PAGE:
Both Brussels Airlines and Eurowings are subsidiaries of Germany's Lufthansa. Eurowings is Lufthansa's budget airline. The unclarity about Lufthansa's intentions fuelled concern among the Belgian workforce.
Thorsten Dirks failed to provide any detailed plan for the Belgian flag carrier’s future, but he did request more time to develop a plan and a strategy. At present the group is focused on the rescue of Air Berlin that recently went to the wall.
Belgian unions have the impression that the German management is making an effort to keep them on board. Belgian workers would be able to work for the German group while remaining based in Brussels. Germanisation is not on the cards. Brussels Airlines will remain based in Belgium and the German management is eager to benefit from a 'Belgian touch'.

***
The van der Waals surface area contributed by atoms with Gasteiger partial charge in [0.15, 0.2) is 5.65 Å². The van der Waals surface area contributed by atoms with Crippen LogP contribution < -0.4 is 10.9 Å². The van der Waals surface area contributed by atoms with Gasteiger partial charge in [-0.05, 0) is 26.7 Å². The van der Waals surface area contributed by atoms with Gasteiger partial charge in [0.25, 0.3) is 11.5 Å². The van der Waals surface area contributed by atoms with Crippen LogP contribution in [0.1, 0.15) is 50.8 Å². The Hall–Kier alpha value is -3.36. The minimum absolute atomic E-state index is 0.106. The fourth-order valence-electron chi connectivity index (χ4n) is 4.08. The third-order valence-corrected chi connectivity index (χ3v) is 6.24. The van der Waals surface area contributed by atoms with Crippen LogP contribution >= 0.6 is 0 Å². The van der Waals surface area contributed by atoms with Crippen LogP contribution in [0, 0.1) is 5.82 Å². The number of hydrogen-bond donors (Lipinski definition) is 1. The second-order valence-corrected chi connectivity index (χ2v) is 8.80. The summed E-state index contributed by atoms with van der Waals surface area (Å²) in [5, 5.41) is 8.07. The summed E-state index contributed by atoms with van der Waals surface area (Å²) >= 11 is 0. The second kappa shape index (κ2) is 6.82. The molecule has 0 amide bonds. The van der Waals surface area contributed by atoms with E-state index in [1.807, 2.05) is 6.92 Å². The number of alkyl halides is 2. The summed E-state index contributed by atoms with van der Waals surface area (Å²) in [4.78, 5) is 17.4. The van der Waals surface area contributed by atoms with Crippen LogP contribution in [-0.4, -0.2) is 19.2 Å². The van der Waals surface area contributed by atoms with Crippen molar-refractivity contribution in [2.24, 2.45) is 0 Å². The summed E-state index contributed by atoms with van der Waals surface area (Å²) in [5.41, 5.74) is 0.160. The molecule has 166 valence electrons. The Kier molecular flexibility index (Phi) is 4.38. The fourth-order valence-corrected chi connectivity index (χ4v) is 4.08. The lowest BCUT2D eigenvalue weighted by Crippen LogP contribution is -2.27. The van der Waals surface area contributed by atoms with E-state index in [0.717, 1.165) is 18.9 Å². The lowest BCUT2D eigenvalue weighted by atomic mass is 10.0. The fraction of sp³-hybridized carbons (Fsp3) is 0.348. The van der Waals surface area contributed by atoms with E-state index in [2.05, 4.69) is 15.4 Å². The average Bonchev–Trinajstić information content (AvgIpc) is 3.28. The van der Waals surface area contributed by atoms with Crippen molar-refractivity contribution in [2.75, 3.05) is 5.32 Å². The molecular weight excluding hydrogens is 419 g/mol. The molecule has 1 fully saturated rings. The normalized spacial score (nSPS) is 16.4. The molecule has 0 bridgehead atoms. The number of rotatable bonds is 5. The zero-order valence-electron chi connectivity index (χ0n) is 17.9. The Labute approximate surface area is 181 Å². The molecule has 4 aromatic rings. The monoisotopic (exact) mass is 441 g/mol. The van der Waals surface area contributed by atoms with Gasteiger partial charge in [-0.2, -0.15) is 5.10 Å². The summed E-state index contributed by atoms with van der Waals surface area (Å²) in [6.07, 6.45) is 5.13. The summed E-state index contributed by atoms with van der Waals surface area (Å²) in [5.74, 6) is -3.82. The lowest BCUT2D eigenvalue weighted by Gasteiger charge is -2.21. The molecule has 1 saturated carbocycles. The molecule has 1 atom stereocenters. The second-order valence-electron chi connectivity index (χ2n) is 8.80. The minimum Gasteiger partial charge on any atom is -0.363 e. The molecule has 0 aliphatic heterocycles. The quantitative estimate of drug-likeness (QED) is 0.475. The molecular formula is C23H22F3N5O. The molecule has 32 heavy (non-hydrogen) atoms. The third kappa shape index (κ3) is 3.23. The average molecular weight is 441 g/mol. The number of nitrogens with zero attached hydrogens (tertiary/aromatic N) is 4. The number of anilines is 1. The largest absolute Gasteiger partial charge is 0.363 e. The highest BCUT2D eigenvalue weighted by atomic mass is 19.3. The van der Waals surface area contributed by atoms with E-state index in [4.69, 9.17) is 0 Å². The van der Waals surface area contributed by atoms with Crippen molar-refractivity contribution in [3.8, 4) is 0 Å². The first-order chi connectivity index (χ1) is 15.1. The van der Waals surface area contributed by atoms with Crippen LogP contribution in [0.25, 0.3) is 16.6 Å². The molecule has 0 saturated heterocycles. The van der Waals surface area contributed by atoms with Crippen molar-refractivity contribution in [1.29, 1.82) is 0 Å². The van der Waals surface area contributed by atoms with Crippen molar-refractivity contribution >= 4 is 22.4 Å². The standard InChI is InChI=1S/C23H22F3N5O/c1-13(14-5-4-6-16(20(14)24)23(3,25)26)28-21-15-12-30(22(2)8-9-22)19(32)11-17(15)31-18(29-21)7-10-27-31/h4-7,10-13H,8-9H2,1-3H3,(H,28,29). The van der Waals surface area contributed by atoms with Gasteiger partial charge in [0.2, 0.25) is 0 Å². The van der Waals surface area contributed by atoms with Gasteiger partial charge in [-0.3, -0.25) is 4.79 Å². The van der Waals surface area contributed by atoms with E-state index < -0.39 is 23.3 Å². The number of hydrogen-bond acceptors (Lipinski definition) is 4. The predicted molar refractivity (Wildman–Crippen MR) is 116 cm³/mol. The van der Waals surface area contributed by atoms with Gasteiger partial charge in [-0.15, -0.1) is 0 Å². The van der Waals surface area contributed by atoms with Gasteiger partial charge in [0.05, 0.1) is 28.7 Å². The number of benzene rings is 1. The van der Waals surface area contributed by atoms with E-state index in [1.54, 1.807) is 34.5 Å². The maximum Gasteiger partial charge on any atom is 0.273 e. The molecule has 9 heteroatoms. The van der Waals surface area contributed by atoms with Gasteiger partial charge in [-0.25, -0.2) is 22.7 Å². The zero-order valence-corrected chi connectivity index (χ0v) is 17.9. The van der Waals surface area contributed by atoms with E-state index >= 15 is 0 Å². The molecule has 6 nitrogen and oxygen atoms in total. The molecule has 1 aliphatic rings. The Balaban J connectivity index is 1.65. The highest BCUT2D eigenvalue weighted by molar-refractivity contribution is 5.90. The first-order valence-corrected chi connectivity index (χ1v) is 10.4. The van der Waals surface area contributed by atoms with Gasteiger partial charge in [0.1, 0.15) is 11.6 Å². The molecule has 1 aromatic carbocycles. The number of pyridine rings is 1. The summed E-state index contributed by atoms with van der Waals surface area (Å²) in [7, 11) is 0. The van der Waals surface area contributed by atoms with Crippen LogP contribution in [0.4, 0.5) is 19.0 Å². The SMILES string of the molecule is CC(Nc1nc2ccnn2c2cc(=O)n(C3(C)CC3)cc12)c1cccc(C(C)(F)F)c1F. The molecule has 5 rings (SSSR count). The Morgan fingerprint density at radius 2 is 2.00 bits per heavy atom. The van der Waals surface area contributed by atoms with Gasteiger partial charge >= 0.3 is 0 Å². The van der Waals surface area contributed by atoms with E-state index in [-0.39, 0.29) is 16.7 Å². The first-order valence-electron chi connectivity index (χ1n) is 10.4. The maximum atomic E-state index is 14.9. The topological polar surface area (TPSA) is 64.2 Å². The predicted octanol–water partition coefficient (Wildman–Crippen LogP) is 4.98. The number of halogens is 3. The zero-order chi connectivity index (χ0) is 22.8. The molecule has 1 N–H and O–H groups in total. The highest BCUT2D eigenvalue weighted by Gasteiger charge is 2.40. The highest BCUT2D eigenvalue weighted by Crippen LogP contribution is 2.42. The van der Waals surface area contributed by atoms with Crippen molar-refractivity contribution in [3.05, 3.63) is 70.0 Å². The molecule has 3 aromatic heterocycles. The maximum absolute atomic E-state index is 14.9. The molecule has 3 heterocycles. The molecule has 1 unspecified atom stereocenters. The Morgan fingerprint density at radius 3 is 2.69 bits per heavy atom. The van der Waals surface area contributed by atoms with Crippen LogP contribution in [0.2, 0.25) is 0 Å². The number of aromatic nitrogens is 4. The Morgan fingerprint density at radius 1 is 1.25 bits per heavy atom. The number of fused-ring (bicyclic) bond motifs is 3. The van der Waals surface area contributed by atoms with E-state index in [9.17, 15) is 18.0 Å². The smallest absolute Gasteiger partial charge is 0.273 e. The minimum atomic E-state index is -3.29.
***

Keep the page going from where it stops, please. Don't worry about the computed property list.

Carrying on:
Thorsten Dirks stressed that Brussels Airlines will not become a second Ryanair. Brussels Airlines remains part of Lufthansa's Star Alliance, while Eurowings is not part of this co-operation.
In Brussels there were also concerns for the future of Brussels Airlines' African network. The German management plans to invest more in this network. New flights, aircraft and destinations may be added.
Union spokesman Pol Buekenhout explained the situation in football language for us: "We used to have a Gallic trainer. Now we have a German one. We accept the outstretched hand and will actively co-operate in the plans that the Germans are drawing up!'